Unique and 230 gr Berry’s 45 ACP +P

Discussion in 'Handloading and Reloading' started by jski, Oct 12, 2021.

  1. Walkalong

    Walkalong Moderator Staff Member

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    Well of course, but it's the velocity that matters.

    You can't hurt the Berrys 230 RN in .45 ACP even at +P pressures.
     
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  2. Walkalong

    Walkalong Moderator Staff Member

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    And I get that, some folks just don't like them. I turned to them for plinking way back when they cost just a little bit more than lead, were accurate enough to suit my purpose(s), and I didn't have to worry about lead levels (Long story) Nowadays some jacketed bullets are cheaper than plated, and coated has taken the slightly more than lead catagory, although just like plated before them, are widening that gap.

    I love your posts on lead/coated lead bullets, very informative.

    I like coated for some applications, still use jacketed for some applications, and still use some old favorite loads with plated bullets. I guess I am using more coated bullets than anything else.

    I have no interest in +P .45 ACP loads, but I have shot a lot of various plated 230 Gr RN bullets at 700 to 850 FPS in .45 ACP. There was a time I would drop 5.0 Grs of W-231 from the old 3 Lb steel cans and load any lead, plated, or jacketed bullet I had from 200 to 250 (leftover Ranier plated .45 Colt bullets, think I still have some) Gr bullets. (Not that I am recommending that)
     

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  3. Lennyjoe

    Lennyjoe Member

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    I just love 5.0 gr of 231/HP-38 under a 230 grain Berry’s or XTreme for my .45 ACP range loads.
     
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  4. Soonerpesek

    Soonerpesek Member

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    Now I'm confused......:thumbdown:
     
  5. Soonerpesek

    Soonerpesek Member

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    Disregard the above post.......I think me outhunk myself.....o_O
     
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  6. WrongHanded
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    WrongHanded Contributing Member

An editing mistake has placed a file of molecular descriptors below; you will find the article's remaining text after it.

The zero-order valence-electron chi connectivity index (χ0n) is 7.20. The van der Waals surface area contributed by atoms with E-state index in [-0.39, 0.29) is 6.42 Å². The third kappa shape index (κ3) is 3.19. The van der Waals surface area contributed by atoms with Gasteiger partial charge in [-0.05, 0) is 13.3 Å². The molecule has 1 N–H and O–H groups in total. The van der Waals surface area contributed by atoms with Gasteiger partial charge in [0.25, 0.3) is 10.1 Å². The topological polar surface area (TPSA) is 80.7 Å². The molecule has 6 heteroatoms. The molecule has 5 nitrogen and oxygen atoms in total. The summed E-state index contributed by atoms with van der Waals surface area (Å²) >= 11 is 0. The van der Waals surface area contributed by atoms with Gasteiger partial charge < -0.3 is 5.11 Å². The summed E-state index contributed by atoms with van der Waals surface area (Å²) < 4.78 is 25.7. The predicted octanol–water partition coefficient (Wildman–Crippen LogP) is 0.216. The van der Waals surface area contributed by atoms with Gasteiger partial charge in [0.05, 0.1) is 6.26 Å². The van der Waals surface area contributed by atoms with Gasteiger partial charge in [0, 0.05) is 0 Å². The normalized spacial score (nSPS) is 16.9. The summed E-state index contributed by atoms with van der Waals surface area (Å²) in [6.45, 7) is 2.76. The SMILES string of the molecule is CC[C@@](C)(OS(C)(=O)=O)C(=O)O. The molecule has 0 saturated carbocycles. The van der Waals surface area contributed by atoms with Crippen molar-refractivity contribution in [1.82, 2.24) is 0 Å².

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    Just FYI, I've look through four reloading manuals (Hornady, Speer, Lyman 50th, and Lyman Cast 4th edit.) There's no data for any kind of 230gr bullet in .45ACP with Unique that is over 6.6gr.

    If you're dead set on the Alliant data, approach it with caution.
     
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  7. Charlie98

    Charlie98 Member

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    Speer #11 top, Speer #14 bottom...

    It's interesting to note, #11 uses a Colt Government 5" and says pressures do not exceed 19,900 CUP, #14 uses a 4.4" SIG P220, and pressures don't exceed 21,000 PSI... so I'm thinking with the new testing, they ratcheted down the load. Further, that was about the time 'new and improved' Unique showed up, and while they say they are the same, nothing is ever the same. Just my .02 worth.

    YnA4N9gl.jpg

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  8. v8stang289

    v8stang289 Member

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    The QuickLoad data Charlie98 posted is getting into 45Super pressures, which likely wont cause any catastrophic incidents in fully supported 45acp barrel, but will probably beat up the gun.
    So I'd definitely approach that with caution
    I use Power Pistol in my more stout woods carry 45 loads, but anything above published ACP loads are in Super brass and only fired in my 625 or G21 with storm lake barrel and 21lb spring.
     
  9. jski

    jski Member

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    So the consensus is Alliant is posting questionable reloading data on their website?
     
  10. WrongHanded
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    WrongHanded Contributing Member

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    I don't know if that the consensus, but I do know that I'm questioning it.
     
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  11. kidneyboy

    kidneyboy Member

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    That's what it looks like from the responses in this thread.

    Only use published data - unless they say not to. The internet is awesome.
     
  12. Charlie98

    Charlie98 Member

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    That's why it's always a good idea to cross reference any load data, or data that is on the edge... like +P data, the OP's original question. We live in the age of information, but that doesn't mean ALL information is correct, to include printed information, and hoary internet lore.

    As V8stang mentions, the Alliant data for that bullet does not make sense, according to QuickLoad... and I've run that setup about 10 different ways trying to get a reasonable answer... and I can't. I also temper my comments with direct experience loading .45ACP with Unique... I've been doing it for 35 years with thousands of rounds. Unique is a very forgiving powder... but not at 7.3grn under a 230grn bullet.